The Circumstances of Fraud, suggested by the Indians, are, that, in some Cases, the Lands were purchased of Persons who had no Right to sell, and, in other Cases, that greater Quantitys of Land had been surveyed and taken up, than was expressed in the Deeds,6 which are Circumstances, that can only be judged of, upon the Spot, and by those who are well acquainted with the Persons, and Claims, of different Indians; and it is as impossible, in the Nature of Things, as it would be irregular, in the Course of Business, for the Crown, to judge, of a Matter of this kind, in the first Instance, and before a regular Examination and Report, in Consequence of such Examination, had been made, by the proper Officer.
The Members of the Assembly, who were present at the Treaty, seem clearly to have understood the Matter, in this light, for, altho’ they accepted the proposition from Teedyuscung, and actually received from him, the Treaty and Deeds annexed, in Order to be by them transmitted, to be laid before his Majesty, yet, they never thought proper to transmit them, nor to interpose their Mediation, until the Application, now before your Lordships.
This being the State of the Case, We would humbly propose to your Lordships, that further and more express Orders should be sent, to His Majesty’s Agent for Indian Affairs, to examine into the Complaints of the Delaware Indians, with respect to Lands, which, they alledge, they have been defrauded of, by the Proprietaries; and that, for this purpose, he should take the earliest opportunity of signifying to them, that he has, in consequence of what passed at the Conferences in July and August 1757, received his Majesty’s Orders, to enquire into their Grievances, and press them to appoint such time and place as shall be most convenient to them, for that purpose, That he be directed to give timely Notice of such Meeting to the Commissioners appointed by the Proprietaries, to act on their part, to the End they may come properly instructed and prepared, to support the Claims of their Constituents; and that, when he shall have made a full and particular Enquiry, into the Circumstances of the Case, and heard what all Partys may have to offer, he do transmit his proceedings, in this Business, to be laid before his Majesty, together with his Opinion, of what may be proper to be done thereupon.7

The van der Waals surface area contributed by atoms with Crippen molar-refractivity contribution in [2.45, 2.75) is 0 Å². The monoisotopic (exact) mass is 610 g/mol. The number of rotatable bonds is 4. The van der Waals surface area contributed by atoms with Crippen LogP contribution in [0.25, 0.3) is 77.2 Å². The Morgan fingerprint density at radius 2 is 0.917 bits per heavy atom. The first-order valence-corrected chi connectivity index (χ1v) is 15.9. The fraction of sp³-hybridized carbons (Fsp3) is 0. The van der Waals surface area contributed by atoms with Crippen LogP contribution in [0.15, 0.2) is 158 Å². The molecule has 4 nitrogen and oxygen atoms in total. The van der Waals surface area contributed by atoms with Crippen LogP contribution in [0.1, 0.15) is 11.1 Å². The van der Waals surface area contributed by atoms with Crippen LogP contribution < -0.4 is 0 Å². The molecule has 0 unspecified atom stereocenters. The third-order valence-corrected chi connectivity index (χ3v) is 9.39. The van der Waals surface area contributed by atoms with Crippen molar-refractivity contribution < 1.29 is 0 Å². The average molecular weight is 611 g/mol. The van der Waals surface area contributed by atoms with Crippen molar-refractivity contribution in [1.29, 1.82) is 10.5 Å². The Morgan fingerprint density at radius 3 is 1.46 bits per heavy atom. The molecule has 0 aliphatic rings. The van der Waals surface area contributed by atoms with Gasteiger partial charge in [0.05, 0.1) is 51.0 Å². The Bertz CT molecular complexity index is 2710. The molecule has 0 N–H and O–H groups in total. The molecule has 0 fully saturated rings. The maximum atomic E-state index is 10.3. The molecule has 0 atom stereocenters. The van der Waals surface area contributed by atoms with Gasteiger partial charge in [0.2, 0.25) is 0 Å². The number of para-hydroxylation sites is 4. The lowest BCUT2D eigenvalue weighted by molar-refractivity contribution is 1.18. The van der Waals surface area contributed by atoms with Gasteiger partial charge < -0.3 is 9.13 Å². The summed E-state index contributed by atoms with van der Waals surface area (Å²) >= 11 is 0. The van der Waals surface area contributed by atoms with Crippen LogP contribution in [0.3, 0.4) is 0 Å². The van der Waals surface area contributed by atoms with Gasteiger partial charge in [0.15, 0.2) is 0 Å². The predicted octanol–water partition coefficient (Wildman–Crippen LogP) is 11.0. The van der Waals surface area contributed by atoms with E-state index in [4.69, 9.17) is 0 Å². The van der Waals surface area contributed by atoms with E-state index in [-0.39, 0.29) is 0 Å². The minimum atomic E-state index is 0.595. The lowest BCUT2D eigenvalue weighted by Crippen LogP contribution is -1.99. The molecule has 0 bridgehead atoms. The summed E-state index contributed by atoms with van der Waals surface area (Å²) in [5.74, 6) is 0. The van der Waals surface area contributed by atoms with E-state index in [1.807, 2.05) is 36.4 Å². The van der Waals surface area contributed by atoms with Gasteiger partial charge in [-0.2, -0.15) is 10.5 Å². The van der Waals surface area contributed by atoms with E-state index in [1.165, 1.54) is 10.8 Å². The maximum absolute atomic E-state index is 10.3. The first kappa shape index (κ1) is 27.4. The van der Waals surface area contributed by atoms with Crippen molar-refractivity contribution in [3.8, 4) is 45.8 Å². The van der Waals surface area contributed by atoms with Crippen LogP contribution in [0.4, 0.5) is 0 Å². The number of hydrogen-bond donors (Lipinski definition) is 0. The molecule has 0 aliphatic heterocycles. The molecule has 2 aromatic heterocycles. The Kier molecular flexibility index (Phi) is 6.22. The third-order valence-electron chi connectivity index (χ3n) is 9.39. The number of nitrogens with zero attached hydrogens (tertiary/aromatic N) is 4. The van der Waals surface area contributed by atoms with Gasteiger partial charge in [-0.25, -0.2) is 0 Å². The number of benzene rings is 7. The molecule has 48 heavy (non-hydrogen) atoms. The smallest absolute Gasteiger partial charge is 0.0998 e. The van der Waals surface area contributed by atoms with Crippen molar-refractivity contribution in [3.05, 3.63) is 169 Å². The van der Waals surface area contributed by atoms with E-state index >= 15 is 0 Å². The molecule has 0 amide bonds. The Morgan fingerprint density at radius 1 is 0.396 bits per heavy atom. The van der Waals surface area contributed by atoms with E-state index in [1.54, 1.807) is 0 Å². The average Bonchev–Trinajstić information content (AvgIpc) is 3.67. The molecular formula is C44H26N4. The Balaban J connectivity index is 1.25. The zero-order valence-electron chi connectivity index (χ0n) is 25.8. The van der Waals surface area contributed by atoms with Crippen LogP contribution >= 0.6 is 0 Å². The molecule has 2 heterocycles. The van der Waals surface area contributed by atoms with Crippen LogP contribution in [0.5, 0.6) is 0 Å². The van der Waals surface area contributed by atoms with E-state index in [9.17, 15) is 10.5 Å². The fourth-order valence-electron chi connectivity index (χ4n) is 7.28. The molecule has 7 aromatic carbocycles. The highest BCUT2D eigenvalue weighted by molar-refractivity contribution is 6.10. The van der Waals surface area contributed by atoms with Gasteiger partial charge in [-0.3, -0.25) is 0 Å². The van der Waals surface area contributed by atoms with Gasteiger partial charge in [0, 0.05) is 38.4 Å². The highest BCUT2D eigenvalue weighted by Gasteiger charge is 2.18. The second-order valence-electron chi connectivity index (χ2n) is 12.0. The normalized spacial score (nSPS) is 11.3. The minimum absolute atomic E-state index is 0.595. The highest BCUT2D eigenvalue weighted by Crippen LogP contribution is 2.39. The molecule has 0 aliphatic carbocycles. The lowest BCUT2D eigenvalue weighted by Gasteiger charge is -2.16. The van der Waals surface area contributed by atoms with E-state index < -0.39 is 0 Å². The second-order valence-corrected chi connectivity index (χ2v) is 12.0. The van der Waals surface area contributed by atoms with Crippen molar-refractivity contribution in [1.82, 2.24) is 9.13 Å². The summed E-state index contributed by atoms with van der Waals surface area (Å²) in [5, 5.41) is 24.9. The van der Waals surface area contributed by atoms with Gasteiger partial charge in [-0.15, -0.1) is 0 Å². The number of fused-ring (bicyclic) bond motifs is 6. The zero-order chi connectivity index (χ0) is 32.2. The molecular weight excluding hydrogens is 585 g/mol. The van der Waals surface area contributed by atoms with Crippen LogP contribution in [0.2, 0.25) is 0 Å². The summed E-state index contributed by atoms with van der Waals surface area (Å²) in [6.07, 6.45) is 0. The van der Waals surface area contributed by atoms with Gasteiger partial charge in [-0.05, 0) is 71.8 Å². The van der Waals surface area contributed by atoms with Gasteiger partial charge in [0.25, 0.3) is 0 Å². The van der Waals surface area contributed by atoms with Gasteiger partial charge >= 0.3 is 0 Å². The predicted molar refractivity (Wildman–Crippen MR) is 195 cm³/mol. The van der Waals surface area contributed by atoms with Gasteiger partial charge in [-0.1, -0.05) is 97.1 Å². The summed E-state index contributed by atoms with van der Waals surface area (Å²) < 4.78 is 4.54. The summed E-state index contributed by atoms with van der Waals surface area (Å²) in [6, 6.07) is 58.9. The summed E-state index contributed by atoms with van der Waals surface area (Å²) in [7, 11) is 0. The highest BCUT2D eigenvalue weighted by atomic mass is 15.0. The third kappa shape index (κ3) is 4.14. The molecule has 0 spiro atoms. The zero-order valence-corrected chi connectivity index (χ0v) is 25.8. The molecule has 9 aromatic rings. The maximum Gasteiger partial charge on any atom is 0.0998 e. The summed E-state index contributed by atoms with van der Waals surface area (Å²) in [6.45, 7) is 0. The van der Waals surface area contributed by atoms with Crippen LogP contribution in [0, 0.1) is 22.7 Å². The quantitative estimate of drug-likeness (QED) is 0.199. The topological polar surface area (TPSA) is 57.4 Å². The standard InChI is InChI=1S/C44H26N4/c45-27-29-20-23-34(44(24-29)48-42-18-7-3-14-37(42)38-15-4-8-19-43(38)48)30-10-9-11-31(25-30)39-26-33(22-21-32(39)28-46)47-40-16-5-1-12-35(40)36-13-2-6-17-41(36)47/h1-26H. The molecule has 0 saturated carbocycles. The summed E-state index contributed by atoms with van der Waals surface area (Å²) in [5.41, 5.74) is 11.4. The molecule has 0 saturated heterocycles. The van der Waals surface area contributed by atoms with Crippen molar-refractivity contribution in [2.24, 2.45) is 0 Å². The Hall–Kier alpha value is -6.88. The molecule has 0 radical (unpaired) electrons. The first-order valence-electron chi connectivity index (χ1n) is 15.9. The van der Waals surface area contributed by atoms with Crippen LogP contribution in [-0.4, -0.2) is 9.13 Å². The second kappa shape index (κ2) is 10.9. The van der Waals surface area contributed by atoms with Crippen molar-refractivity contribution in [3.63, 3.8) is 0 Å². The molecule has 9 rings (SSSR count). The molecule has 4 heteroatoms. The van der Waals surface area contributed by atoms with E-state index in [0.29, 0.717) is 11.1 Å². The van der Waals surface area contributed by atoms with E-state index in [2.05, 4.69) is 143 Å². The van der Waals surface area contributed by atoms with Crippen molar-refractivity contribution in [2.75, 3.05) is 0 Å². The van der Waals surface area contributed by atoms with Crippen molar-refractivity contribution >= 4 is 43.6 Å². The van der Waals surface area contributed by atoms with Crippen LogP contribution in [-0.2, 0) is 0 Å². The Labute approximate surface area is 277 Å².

Having stated to your Lordships the several Facts, respecting the particular Case, referred to our Consideration, together with our opinion, upon the whole, it is necessary, for us, before we close our Report, to take this opportunity of observing, to your Lordships, That the Frauds and Abuses, with respect to Purchases, and Settlement of Indian Lands, properly so called, and the fatal Effects of such Abuses, are not confined to the Province of Pennsylvania, nor to this particular Tribe of Indians; They have been as much practiced, complained of, and almost as severely felt, in every other Province, and extend to almost every Tribe of Indians with whom we have any intercourse, and tho’ other Nations may not have taken up the Hatchet against us, as the Delawares have done, yet they have not afforded us any effectual assistance in the War in which we are engaged; Their conduct in general has been at best doubtful and equivocal, And they have been more or less our Friends, as the Chances of War have been more or less, in our favour.
It is not to be wondered, that the Indians are tender and Jealous, in a Matter which so essentially concerns their Interest, nay, their very existence. Whilst our Settlements were confined to the Sea Coast, and those of the French to the lower Parts of the River St. Lawrence, the Indians entertained little Jealousy, and did not consider us in the light of Invaders. Their hunting Grounds lay higher up, in the interior parts of the Country, and they not only acquiesced, in our Settlements, but encouraged them, from the advantage they derived from them, in the supply of many wants, which our connections with them had introduced; But no sooner had the prodigious Increase of our People obliged us, and the discovery made of the richness and fertility of the interior parts of the Country, encouraged us, to extend our Settlements, and that Individuals were, from the want of a proper Plan for ascertaining the Mode of acquiring Property, left at Liberty to practice every Fraud and Abuse, in the obtaining excessive Tracts of Land from the Indians, then, they, at once, felt the Embarassment, and grew Jealous of the consequence, of such a Conduct.